A fake Fabergé egg and a fellow agent's death lead James Bond to uncover an international jewel-smuggling operation, headed by the mysterious Octopussy, being used to disguise a nuclear attack on N.A.T.O. forces.
Agent James Bond 007 is on a mission which includes a media tycoon, his former lover and a Chinese agent. Elliot Carver wants to complete his global media empire, but in order for this to work, he must achieve broadcasting rights in China. Carver wants to start up World War III by starting a confrontation over British and Chinese waters. Bond gains the help of Wai Lin on his quest to stop him, but how will Bond feel when he meets up with his former lover, who is now Carver's wife. Written by
Ricky Jay, who plays Henry Gupta is also an acclaimed magician who holds a world record for the fastest throwing playing cards. The producers initially wanted a scene where he threw playing cards at Bond. They set up the scene to block, Ricky was 50 or 75 feet away and was asked to hit Pierce Brosnan in the face. Ricky warned them it wasn't a good idea, safety wise. After they convinced him to do it, he agreed and hit Pierce right above the eyes. To his disappointment, for one reason or another, they never asked him to repeat it on film. Gupta is shown throwing cards in the DVD deleted scenes. See more »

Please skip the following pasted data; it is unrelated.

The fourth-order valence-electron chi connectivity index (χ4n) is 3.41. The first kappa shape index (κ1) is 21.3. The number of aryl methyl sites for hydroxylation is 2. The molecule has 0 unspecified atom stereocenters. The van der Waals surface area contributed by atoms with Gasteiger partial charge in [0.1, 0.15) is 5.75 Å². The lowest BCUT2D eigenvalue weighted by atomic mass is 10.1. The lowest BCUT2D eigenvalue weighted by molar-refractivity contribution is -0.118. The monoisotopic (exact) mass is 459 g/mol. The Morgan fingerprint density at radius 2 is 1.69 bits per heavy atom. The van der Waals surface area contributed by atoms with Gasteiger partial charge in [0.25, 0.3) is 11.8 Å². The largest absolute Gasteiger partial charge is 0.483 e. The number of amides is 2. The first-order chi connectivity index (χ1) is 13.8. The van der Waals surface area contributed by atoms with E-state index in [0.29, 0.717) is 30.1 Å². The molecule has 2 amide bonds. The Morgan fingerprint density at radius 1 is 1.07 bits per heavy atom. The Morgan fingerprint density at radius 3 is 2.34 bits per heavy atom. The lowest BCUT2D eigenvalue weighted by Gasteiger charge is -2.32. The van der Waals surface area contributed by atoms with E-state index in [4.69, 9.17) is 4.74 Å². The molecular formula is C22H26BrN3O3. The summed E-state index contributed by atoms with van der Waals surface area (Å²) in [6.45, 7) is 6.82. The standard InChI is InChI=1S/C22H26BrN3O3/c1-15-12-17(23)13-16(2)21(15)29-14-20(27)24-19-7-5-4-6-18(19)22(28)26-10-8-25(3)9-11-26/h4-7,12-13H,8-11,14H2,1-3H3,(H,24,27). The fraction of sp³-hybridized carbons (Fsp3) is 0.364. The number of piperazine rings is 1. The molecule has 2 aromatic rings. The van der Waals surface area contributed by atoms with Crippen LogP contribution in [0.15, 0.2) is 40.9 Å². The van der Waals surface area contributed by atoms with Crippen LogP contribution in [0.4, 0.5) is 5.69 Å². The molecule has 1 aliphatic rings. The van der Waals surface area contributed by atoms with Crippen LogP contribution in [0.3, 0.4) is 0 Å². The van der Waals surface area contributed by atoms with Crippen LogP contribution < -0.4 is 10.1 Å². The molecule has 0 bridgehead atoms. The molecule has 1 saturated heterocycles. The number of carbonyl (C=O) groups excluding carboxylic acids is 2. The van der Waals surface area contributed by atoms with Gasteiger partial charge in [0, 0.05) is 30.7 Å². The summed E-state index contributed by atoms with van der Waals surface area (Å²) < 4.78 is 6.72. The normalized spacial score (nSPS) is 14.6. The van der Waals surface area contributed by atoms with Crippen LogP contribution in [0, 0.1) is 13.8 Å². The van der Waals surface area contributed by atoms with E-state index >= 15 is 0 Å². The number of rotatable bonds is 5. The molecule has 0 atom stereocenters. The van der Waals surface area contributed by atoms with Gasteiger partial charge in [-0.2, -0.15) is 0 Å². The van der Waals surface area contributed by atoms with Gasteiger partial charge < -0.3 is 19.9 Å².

When Bond and Wai Lin have been captured, and they are flying towards the Carver building, Bond sarcastically says that Carver has an "Edifice complex", meaning he has an obsession with imposing buildings. This is a pun on "Oedipus complex", which involves a man being secretly in love with his mother. It's a gag. See more »
Our man's in position on the center camera. It's like a terrorist supermarket. Chinese Long March Scud, Panther AS-565 attack helicopter, a pair of Russian mortars, and the crates look like American rifles. Chilean mines. German explosives. Fun for the whole family.
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Coming off the heels of "GoldenEye", "Tomorrow Never Dies" always felt to me like a by-the-numbers OO7 entry. the filmmakers know what we've come to expect from a Bond film and it confidently delivers: high-end extravagance, globe-hopping, explosions, lots of shooting. And it's fairly methodical in that respect. even the quips are businesslike. And while we're talking about "GoldenEye", Bond is much less of a precise gunman; here, he just picks a direction and sprays. It's probably nitpicking, but that's always jumped out at me.
Brosnan's still great, but it's his fellow actors that get the shaft. Michelle Yeoh's a Hong Kong badass who's always getting saved, and Jonathan Bryce is playing a media tycoon bent on world domination. Sure, he's mean about it, but c'mon, Bond's fighting Rupert Murdoch. It's lame! Not really a bad movie, but also pretty forgettable.
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